I woke up as the worst version of myself.
After a night of tossing and turning, I awoke irrational, gloomy, and ridiculously depressed and down heartened. I am an optimistic, cheerful person, for the most part. Most days aren’t like this. Most days I arise fully aware of the gloriously lucky life I lead, grateful for the home I have, the food I eat, the clothes I wear. But today wasn’t most days, and my attitude was ghastly. Brutal.
I found myself blinkered to reasonability. Everything seemed impossible. A simple text from my boyfriend initiated a response from me that was lengthy in its dismal monologue of all things wrong with life, with myself, even with him.
I was a disaster. I was ridiculous. And I was the uncalled for kind of nasty that is as shocking as accidentally sticking your hand into a wasps nest.
In his place, I have to admit, I most likely would have responded unpleasantly to my own pathetic words. My partner would have been fair in telling me to pull it together, to give my head a shake, to knock it off. He would have been accurate in saying I was being selfish, self-absorbed, and flat out rude. Justification would have been on his side had he snapped back and gotten defensive. In fact, I was itching for someone to engage in some unpleasant banter.
He did none of these. He responded simply, and his words changed my day.
They changed my entire perspective.
“You’re exhausted” he said. “Go close your eyes for a few moments. Take care of yourself right this minute. The world will go on without you.”
I paused, in my angsty fit of self and world hatred, and did as he said. I didn’t have time to lay down, so I closed my eyes and breathed. My heart calmed down, my anger dissipated, and I recognized in my body and spirit that I was as he said, simply, exhausted. That recognition allowed me to approach my day, those I interacted with, and my own bad attitude, with gentleness. I may not have been my best self the rest of the day, but I ceased walking around trying to pick a fight with the world.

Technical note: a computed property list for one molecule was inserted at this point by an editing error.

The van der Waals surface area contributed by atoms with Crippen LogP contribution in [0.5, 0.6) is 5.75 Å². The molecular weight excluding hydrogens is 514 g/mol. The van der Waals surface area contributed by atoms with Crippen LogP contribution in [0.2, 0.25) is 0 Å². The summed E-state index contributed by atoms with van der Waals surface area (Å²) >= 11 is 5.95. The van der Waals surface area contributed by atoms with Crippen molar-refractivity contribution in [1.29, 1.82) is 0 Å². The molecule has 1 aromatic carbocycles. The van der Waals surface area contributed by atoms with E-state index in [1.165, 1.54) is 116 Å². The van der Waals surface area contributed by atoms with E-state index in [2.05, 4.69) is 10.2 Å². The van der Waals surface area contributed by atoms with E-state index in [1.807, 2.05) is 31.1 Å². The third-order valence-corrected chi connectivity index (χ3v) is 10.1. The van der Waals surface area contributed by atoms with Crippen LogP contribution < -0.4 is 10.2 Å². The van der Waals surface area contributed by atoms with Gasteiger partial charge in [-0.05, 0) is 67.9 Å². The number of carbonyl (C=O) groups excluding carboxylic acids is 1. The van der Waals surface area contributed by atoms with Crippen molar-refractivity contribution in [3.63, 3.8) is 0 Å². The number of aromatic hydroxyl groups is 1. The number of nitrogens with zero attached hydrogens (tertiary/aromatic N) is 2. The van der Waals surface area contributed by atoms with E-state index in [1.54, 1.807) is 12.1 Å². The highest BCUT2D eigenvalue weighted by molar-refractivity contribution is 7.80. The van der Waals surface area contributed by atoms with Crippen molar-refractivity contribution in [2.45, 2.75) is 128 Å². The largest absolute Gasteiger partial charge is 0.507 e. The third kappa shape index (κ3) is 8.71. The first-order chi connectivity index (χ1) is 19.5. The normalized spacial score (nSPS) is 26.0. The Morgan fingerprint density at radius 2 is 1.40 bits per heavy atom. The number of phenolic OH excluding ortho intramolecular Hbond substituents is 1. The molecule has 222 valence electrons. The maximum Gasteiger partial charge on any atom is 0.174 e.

Sometimes we cannot see what is so clearly obvious to others—our own fatigue, be it physical or emotional. I am reminded, now, to check in with my body when an attack of ennui and despair engulfs me—am I simply too tired? When did I last eat or drink water?
I know all too well that my day could have ended completely differently, with arguments and strife, raised voices, frustration and slammed doors. Instead, I was given a little gift of compassion that turned it all around.
I hope that I can pass that little nugget of kindness and awareness on. To you, perhaps, today. Be well. Take care of your whole entire self.
Be kind to you.
Author: Keeley Milne
Editor: Catherine Monkman